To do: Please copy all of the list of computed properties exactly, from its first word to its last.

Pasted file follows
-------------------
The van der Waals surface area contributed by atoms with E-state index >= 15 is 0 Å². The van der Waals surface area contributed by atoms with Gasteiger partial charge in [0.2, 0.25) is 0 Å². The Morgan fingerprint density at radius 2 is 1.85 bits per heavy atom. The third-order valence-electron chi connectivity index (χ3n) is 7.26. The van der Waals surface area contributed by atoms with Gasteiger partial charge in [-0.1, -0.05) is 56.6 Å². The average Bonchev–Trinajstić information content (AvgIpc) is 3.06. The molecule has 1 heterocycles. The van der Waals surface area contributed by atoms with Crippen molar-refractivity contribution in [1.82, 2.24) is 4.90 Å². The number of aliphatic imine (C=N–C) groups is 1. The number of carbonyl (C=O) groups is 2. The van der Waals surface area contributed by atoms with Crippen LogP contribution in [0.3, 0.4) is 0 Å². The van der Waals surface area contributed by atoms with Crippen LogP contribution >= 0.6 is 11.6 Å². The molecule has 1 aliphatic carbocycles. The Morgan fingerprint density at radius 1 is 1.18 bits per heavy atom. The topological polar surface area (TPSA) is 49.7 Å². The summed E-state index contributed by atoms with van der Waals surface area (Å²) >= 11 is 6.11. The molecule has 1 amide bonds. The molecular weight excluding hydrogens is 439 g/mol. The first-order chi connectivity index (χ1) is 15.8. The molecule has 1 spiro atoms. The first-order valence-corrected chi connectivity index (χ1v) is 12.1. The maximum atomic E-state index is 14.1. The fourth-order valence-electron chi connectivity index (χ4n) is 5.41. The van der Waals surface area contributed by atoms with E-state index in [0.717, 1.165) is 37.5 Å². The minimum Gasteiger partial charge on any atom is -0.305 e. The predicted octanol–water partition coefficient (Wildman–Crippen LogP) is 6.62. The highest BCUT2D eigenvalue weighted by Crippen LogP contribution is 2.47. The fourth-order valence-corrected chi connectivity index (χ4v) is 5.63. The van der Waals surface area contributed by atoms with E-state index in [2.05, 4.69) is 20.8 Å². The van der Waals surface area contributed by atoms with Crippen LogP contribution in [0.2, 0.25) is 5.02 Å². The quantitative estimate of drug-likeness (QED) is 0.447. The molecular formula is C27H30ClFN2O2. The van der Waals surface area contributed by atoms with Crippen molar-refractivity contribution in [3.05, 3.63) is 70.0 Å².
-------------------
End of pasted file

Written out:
The van der Waals surface area contributed by atoms with E-state index >= 15 is 0 Å². The van der Waals surface area contributed by atoms with Gasteiger partial charge in [0.2, 0.25) is 0 Å². The Morgan fingerprint density at radius 2 is 1.85 bits per heavy atom. The third-order valence-electron chi connectivity index (χ3n) is 7.26. The van der Waals surface area contributed by atoms with Gasteiger partial charge in [-0.1, -0.05) is 56.6 Å². The average Bonchev–Trinajstić information content (AvgIpc) is 3.06. The molecule has 1 heterocycles. The van der Waals surface area contributed by atoms with Crippen molar-refractivity contribution in [1.82, 2.24) is 4.90 Å². The number of aliphatic imine (C=N–C) groups is 1. The number of carbonyl (C=O) groups is 2. The van der Waals surface area contributed by atoms with Crippen LogP contribution in [0.3, 0.4) is 0 Å². The van der Waals surface area contributed by atoms with Crippen LogP contribution >= 0.6 is 11.6 Å². The molecule has 1 aliphatic carbocycles. The Morgan fingerprint density at radius 1 is 1.18 bits per heavy atom. The topological polar surface area (TPSA) is 49.7 Å². The summed E-state index contributed by atoms with van der Waals surface area (Å²) >= 11 is 6.11. The molecule has 1 amide bonds. The molecular weight excluding hydrogens is 439 g/mol. The first-order chi connectivity index (χ1) is 15.8. The molecule has 1 spiro atoms. The first-order valence-corrected chi connectivity index (χ1v) is 12.1. The maximum atomic E-state index is 14.1. The fourth-order valence-electron chi connectivity index (χ4n) is 5.41. The van der Waals surface area contributed by atoms with E-state index in [0.717, 1.165) is 37.5 Å². The minimum Gasteiger partial charge on any atom is -0.305 e. The predicted octanol–water partition coefficient (Wildman–Crippen LogP) is 6.62. The highest BCUT2D eigenvalue weighted by Crippen LogP contribution is 2.47. The fourth-order valence-corrected chi connectivity index (χ4v) is 5.63. The van der Waals surface area contributed by atoms with E-state index in [2.05, 4.69) is 20.8 Å². The van der Waals surface area contributed by atoms with Crippen LogP contribution in [0.2, 0.25) is 5.02 Å². The quantitative estimate of drug-likeness (QED) is 0.447. The molecular formula is C27H30ClFN2O2. The van der Waals surface area contributed by atoms with Crippen molar-refractivity contribution in [3.05, 3.63) is 70.0 Å².